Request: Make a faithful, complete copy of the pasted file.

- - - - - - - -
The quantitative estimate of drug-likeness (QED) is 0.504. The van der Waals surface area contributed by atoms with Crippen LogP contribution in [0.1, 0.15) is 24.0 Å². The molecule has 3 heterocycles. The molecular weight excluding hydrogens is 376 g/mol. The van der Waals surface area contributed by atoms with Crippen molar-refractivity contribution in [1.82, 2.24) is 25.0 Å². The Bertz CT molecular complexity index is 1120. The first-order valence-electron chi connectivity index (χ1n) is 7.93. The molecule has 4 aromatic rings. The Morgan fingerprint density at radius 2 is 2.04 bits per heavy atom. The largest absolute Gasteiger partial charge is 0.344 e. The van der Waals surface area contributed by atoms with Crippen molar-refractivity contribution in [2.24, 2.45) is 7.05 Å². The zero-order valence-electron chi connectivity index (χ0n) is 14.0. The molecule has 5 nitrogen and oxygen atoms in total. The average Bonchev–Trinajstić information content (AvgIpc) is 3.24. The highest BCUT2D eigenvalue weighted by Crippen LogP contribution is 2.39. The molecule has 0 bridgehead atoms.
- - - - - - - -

The quantitative estimate of drug-likeness (QED) is 0.504. The van der Waals surface area contributed by atoms with Crippen LogP contribution in [0.1, 0.15) is 24.0 Å². The molecule has 3 heterocycles. The molecular weight excluding hydrogens is 376 g/mol. The van der Waals surface area contributed by atoms with Crippen molar-refractivity contribution in [1.82, 2.24) is 25.0 Å². The Bertz CT molecular complexity index is 1120. The first-order valence-electron chi connectivity index (χ1n) is 7.93. The molecule has 4 aromatic rings. The Morgan fingerprint density at radius 2 is 2.04 bits per heavy atom. The largest absolute Gasteiger partial charge is 0.344 e. The van der Waals surface area contributed by atoms with Crippen molar-refractivity contribution in [2.24, 2.45) is 7.05 Å². The zero-order valence-electron chi connectivity index (χ0n) is 14.0. The molecule has 5 nitrogen and oxygen atoms in total. The average Bonchev–Trinajstić information content (AvgIpc) is 3.24. The highest BCUT2D eigenvalue weighted by Crippen LogP contribution is 2.39. The molecule has 0 bridgehead atoms.